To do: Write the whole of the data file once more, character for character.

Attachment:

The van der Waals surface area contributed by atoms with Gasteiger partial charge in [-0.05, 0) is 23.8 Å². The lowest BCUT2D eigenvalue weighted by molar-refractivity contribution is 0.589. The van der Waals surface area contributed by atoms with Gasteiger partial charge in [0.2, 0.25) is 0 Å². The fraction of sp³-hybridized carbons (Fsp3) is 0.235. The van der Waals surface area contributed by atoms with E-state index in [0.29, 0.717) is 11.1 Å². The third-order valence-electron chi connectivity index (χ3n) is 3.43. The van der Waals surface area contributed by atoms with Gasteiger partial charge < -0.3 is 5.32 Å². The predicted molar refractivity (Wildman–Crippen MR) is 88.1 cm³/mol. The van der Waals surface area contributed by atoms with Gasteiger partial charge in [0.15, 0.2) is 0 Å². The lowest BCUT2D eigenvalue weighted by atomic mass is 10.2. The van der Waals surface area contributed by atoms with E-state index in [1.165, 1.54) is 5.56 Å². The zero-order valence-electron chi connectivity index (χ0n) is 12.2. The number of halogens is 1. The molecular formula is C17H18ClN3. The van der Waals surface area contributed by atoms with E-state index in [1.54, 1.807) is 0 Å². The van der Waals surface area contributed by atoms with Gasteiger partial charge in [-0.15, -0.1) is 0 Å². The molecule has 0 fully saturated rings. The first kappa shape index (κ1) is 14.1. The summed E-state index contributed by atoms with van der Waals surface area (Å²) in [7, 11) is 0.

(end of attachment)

The van der Waals surface area contributed by atoms with Gasteiger partial charge in [-0.05, 0) is 23.8 Å². The lowest BCUT2D eigenvalue weighted by molar-refractivity contribution is 0.589. The van der Waals surface area contributed by atoms with Gasteiger partial charge in [0.2, 0.25) is 0 Å². The fraction of sp³-hybridized carbons (Fsp3) is 0.235. The van der Waals surface area contributed by atoms with E-state index in [0.29, 0.717) is 11.1 Å². The third-order valence-electron chi connectivity index (χ3n) is 3.43. The van der Waals surface area contributed by atoms with Gasteiger partial charge < -0.3 is 5.32 Å². The predicted molar refractivity (Wildman–Crippen MR) is 88.1 cm³/mol. The van der Waals surface area contributed by atoms with Gasteiger partial charge in [0.15, 0.2) is 0 Å². The lowest BCUT2D eigenvalue weighted by atomic mass is 10.2. The van der Waals surface area contributed by atoms with E-state index in [1.165, 1.54) is 5.56 Å². The zero-order valence-electron chi connectivity index (χ0n) is 12.2. The number of halogens is 1. The molecular formula is C17H18ClN3. The van der Waals surface area contributed by atoms with E-state index in [1.54, 1.807) is 0 Å². The van der Waals surface area contributed by atoms with Gasteiger partial charge in [-0.15, -0.1) is 0 Å². The molecule has 0 fully saturated rings. The first kappa shape index (κ1) is 14.1. The summed E-state index contributed by atoms with van der Waals surface area (Å²) in [7, 11) is 0.